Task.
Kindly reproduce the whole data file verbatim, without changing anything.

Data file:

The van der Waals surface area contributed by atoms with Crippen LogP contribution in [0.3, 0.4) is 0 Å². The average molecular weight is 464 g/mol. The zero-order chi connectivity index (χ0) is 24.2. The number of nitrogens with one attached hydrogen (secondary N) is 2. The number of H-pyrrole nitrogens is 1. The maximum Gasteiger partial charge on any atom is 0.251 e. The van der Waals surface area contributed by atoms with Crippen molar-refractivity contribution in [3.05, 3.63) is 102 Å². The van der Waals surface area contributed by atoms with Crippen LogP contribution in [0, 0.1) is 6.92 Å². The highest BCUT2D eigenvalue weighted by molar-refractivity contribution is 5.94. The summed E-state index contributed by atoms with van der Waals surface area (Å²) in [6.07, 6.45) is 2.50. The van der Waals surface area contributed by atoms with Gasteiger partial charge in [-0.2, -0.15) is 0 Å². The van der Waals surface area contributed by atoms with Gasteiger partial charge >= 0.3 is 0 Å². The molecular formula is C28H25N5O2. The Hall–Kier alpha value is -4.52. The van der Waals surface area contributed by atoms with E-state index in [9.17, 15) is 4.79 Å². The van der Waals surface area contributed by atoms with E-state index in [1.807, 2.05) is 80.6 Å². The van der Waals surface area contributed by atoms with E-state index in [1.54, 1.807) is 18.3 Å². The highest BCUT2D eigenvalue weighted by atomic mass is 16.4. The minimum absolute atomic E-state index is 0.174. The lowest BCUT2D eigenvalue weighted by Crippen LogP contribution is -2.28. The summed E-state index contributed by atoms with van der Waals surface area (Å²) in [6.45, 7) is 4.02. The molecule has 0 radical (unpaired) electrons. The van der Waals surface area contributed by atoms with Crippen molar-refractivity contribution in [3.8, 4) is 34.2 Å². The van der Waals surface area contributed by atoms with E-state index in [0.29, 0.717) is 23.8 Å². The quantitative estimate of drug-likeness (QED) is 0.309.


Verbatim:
The van der Waals surface area contributed by atoms with Crippen LogP contribution in [0.3, 0.4) is 0 Å². The average molecular weight is 464 g/mol. The zero-order chi connectivity index (χ0) is 24.2. The number of nitrogens with one attached hydrogen (secondary N) is 2. The number of H-pyrrole nitrogens is 1. The maximum Gasteiger partial charge on any atom is 0.251 e. The van der Waals surface area contributed by atoms with Crippen molar-refractivity contribution in [3.05, 3.63) is 102 Å². The van der Waals surface area contributed by atoms with Crippen LogP contribution in [0, 0.1) is 6.92 Å². The highest BCUT2D eigenvalue weighted by molar-refractivity contribution is 5.94. The summed E-state index contributed by atoms with van der Waals surface area (Å²) in [6.07, 6.45) is 2.50. The van der Waals surface area contributed by atoms with Gasteiger partial charge in [-0.2, -0.15) is 0 Å². The van der Waals surface area contributed by atoms with Gasteiger partial charge >= 0.3 is 0 Å². The molecular formula is C28H25N5O2. The Hall–Kier alpha value is -4.52. The van der Waals surface area contributed by atoms with E-state index in [9.17, 15) is 4.79 Å². The van der Waals surface area contributed by atoms with E-state index in [1.807, 2.05) is 80.6 Å². The van der Waals surface area contributed by atoms with E-state index in [1.54, 1.807) is 18.3 Å². The highest BCUT2D eigenvalue weighted by atomic mass is 16.4. The minimum absolute atomic E-state index is 0.174. The lowest BCUT2D eigenvalue weighted by Crippen LogP contribution is -2.28. The summed E-state index contributed by atoms with van der Waals surface area (Å²) in [6.45, 7) is 4.02. The molecule has 0 radical (unpaired) electrons. The van der Waals surface area contributed by atoms with Crippen molar-refractivity contribution in [3.8, 4) is 34.2 Å². The van der Waals surface area contributed by atoms with E-state index in [0.29, 0.717) is 23.8 Å². The quantitative estimate of drug-likeness (QED) is 0.309.